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Research Article

On the Diversity of Malaria Parasites in African Apes and the Origin of Plasmodium falciparum from Bonobos

  • Sabrina Krief equal contributor,

    equal contributor Contributed equally to this work with: Sabrina Krief, Ananias A. Escalante

    Affiliation: UMR 7206-USM 104, Eco-Anthropologie et Ethnobiologie, Muséum National d'Histoire Naturelle, Paris, France

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  • Ananias A. Escalante equal contributor mail,

    equal contributor Contributed equally to this work with: Sabrina Krief, Ananias A. Escalante

    Ananias.Escalante@asu.edu (AAE); georges.snounou@upmc.fr or gsnounou@gmail.com (GS)

    Affiliation: School of Life Sciences, Arizona State University, Tempe, Arizona, United States of America

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  • M. Andreina Pacheco,

    Affiliation: School of Life Sciences, Arizona State University, Tempe, Arizona, United States of America

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  • Lawrence Mugisha,

    Affiliation: Chimpanzee Sanctuary & Wildlife Conservation Trust (CSWCT), Entebbe, Uganda

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  • Claudine André,

    Affiliation: Lola Ya Bonobo Bonobo Sanctuary, “Petites Chutes de la Lukaya”, Kimwenza–Mont Ngafula, Kinshasa, Democratic Republic of Congo

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  • Michel Halbwax,

    Affiliation: Max-Planck Institute for Evolutionary Anthropology, Leipzig, Germany

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  • Anne Fischer,

    Affiliation: Max-Planck Institute for Evolutionary Anthropology, Leipzig, Germany

    Current address: African Insect Science for Food and Health, Nairobi, Kenya

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  • Jean-Michel Krief,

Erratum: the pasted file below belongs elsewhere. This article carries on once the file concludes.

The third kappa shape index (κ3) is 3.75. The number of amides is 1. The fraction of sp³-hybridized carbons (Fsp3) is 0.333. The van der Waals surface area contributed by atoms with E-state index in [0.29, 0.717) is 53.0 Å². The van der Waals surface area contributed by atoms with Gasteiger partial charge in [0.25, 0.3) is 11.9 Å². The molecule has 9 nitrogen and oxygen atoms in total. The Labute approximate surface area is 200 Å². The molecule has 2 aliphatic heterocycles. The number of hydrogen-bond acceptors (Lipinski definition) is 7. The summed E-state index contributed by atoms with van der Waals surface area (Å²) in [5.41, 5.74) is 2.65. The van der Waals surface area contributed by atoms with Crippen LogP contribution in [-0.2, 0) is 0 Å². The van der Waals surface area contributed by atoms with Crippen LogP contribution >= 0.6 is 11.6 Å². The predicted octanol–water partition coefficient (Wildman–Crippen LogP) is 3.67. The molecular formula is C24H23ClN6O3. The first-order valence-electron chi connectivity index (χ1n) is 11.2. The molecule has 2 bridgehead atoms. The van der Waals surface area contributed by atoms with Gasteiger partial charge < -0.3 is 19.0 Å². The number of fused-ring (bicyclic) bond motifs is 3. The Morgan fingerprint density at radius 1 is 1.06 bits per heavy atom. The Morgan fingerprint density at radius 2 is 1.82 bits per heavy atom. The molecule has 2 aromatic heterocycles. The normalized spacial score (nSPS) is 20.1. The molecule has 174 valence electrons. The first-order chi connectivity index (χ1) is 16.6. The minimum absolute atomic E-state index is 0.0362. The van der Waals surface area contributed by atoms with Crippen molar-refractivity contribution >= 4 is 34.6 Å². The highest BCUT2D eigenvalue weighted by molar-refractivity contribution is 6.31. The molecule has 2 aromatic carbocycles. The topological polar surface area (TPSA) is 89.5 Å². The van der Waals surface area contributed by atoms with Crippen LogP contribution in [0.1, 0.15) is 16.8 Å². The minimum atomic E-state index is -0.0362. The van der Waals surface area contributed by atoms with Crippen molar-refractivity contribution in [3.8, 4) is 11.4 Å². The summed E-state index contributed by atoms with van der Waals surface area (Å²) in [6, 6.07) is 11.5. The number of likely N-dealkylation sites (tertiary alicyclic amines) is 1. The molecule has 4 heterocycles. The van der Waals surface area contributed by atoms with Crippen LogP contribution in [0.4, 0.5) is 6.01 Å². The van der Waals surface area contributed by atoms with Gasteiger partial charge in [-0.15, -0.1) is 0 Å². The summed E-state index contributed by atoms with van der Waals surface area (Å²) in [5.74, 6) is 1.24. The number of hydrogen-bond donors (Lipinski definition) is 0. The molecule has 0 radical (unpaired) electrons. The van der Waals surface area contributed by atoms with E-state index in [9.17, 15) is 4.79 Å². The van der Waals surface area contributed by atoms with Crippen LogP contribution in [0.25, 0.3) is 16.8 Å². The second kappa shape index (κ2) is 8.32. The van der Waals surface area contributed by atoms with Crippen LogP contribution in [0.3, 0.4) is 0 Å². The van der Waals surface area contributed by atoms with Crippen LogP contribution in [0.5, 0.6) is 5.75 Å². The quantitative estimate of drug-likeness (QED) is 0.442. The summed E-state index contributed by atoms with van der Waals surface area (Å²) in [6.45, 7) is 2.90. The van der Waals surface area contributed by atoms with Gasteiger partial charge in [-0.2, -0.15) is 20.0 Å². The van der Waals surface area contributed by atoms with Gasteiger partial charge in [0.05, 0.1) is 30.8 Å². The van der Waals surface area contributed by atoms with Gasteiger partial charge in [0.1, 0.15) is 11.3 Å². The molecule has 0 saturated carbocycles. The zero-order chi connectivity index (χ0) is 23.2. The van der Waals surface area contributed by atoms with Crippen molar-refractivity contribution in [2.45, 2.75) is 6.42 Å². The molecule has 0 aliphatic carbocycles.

Affiliation: Projet pour la Conservation des Grands Singes, Paris, France

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  • John M. Kasenene,

    Affiliation: Department of Botany, Makerere University, Kampala, Uganda; Makerere University Biological Field Station, Fort Portal, Uganda

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  • Mike Crandfield,

    Affiliation: Research and Conservation Program, The Maryland Zoo in Baltimore, Baltimore, Maryland, United States of America

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  • Omar E. Cornejo,

    Affiliation: Emory University, Program in Population Biology, Ecology, and Evolution, Atlanta, Georgia, United States of America

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  • Jean-Marc Chavatte,

    Affiliation: USM0307, Parasitologie Comparée et Modèles Expérimentaux, Muséum National d'Histoire Naturelle, Paris, France

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  • Clara Lin,

    Affiliation: Laboratory of Malaria Immunobiology, Singapore Immunology Network, Agency for Science Technology and Research (A*STAR), Biopolis, Singapore

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  • Franck Letourneur,

    Affiliation: Institut Cochin, Université Paris Descartes, CNRS (UMR 8104), Paris, France; INSERM U567, Paris, France

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  • Anne Charlotte Grüner,

    Affiliations: Laboratory of Malaria Immunobiology, Singapore Immunology Network, Agency for Science Technology and Research (A*STAR), Biopolis, Singapore, Institut Cochin, Université Paris Descartes, CNRS (UMR 8104), Paris, France; INSERM U567, Paris, France

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  • Thomas F. McCutchan,

    Affiliation: Laboratory of Malaria and Vector Research, National Institute of Allergy and Infectious Diseases, National Institute of Health, Bethesda, Maryland, United States of America

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  • Laurent Rénia,